ORLANDO, Fla. — The National Hurricane Center continues to keep its eye on a low pressure area located off the Texas coast.
In its 2 p.m. Sunday tropical update, the NHC said that a large area of showers and thunderstorms continues to move over southern Texas in association with the low pressure area located inland.
The NHC gives the system a 0% chance of additional development, but heavy rainfall could cause localized flash flooding through Monday.
“Although there is some potential for land interaction to cause the disturbance to become better defined while moving onshore Sunday morning, significant development of the system is not anticipated,” forecasters said.
Whether or not the system grows, local rain is possible along the Texas coast through the weekend.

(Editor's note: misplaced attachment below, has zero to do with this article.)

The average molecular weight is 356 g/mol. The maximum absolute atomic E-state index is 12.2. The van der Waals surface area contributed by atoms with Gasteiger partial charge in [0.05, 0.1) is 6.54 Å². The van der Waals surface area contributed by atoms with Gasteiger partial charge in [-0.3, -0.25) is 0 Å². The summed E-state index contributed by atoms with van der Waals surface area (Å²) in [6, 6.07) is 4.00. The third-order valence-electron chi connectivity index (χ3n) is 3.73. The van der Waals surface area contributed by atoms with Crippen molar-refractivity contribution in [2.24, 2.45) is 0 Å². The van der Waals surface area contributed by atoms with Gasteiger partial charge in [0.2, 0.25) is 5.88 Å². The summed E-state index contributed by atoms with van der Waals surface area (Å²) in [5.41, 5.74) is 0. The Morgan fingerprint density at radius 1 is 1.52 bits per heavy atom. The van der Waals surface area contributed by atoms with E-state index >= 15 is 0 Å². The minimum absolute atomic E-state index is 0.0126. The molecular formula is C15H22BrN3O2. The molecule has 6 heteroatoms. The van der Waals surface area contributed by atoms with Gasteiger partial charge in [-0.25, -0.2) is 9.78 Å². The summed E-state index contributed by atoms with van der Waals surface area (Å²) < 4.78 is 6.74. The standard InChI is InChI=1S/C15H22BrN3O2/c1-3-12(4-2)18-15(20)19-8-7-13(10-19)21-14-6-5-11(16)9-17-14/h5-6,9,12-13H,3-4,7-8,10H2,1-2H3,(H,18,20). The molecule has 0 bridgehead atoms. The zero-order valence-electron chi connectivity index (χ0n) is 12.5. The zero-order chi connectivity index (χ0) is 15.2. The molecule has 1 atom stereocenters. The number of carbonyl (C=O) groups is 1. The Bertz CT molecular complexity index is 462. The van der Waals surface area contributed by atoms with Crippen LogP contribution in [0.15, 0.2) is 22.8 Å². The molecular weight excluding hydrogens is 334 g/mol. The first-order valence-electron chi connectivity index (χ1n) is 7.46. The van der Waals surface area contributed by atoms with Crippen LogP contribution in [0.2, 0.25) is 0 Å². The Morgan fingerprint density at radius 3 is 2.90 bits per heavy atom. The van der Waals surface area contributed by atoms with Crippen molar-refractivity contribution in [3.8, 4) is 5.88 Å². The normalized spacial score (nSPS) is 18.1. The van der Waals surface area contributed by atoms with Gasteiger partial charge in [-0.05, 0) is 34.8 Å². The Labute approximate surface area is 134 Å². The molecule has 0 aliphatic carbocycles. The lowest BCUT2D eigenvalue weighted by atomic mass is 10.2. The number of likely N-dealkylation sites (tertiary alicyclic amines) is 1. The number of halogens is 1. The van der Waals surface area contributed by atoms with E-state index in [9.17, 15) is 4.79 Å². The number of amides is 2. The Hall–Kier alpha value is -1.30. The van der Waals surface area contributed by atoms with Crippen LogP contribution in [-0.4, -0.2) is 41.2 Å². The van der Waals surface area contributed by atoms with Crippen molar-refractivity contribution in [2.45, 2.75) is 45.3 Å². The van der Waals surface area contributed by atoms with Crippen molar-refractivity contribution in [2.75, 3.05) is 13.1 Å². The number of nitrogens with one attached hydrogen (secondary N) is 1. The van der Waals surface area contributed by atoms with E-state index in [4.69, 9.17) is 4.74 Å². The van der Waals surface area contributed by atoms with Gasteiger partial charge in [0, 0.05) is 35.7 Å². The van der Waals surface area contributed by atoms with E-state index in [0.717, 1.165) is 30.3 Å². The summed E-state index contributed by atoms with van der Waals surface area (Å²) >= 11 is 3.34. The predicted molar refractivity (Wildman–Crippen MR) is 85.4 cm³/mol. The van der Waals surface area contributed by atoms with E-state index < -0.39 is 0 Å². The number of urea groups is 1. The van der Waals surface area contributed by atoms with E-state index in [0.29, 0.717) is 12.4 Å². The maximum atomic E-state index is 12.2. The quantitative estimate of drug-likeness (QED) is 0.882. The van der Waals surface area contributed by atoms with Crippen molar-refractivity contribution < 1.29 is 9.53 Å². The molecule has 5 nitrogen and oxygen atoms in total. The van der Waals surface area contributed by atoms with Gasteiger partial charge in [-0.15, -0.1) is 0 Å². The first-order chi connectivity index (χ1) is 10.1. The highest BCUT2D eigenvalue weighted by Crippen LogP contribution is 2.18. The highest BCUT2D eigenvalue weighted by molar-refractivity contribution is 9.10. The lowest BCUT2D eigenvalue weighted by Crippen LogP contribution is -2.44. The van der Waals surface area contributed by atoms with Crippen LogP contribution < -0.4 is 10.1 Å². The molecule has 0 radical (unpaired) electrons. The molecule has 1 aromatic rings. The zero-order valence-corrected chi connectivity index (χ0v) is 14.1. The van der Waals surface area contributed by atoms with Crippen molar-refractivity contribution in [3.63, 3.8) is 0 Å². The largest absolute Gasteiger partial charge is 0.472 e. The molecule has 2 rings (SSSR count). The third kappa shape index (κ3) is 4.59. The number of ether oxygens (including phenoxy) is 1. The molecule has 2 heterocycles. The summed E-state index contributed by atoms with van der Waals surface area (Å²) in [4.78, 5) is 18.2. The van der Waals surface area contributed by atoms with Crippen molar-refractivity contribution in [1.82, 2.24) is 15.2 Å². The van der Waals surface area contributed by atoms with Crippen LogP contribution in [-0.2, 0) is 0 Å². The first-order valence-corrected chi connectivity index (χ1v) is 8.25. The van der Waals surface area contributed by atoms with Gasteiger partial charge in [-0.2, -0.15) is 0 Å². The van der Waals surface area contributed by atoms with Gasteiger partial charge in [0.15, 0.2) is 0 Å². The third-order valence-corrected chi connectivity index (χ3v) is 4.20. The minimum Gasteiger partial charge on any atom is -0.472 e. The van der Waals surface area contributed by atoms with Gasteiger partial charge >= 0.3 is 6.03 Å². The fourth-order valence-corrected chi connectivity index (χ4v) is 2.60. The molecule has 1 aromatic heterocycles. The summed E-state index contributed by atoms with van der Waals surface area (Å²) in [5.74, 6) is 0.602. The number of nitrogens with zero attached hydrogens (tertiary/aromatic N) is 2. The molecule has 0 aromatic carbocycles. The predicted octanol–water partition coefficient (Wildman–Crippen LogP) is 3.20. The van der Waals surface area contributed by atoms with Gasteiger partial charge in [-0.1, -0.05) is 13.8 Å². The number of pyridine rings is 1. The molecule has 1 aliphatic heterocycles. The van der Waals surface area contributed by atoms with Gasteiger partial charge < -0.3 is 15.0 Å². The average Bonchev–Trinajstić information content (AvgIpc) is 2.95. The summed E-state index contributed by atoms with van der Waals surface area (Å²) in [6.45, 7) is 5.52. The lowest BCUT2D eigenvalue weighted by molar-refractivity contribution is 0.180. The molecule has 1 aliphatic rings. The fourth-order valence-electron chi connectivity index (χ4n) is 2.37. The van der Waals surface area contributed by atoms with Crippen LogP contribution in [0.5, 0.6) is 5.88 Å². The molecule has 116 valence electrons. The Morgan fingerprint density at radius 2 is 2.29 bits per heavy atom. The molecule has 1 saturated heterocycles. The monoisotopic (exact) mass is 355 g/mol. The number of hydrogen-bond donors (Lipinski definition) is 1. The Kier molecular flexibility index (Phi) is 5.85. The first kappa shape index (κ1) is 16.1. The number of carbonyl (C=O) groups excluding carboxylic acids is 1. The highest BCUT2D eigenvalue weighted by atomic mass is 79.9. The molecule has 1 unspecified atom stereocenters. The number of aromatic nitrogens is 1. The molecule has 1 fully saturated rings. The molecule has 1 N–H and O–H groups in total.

Hurricane season is approaching the portion of the year known as the peak of season, which is known for the most prolific production of storms between mid-August and mid-October, with Sept. 10 recorded as the statistically most productive day of storms in the tropics.
So far, the 2022 season has seen three named storms: Alex, Bonnie and Colin. Based on historical averages, the fourth named storm of the year typically appears by Aug. 15. If a system were to emerge, it would receive the name Danielle.
Earlier this month, the National Oceanic and Atmospheric Administration reaffirmed its preseason prediction of an above-average hurricane season with a range of 14 to 21 named storms. The NOAA expects most of those storms to emerge at the peak of the season.
Hurricane season ends on Nov. 30.
(Staff writer Joe Mario Pedersen contribute to this report.)
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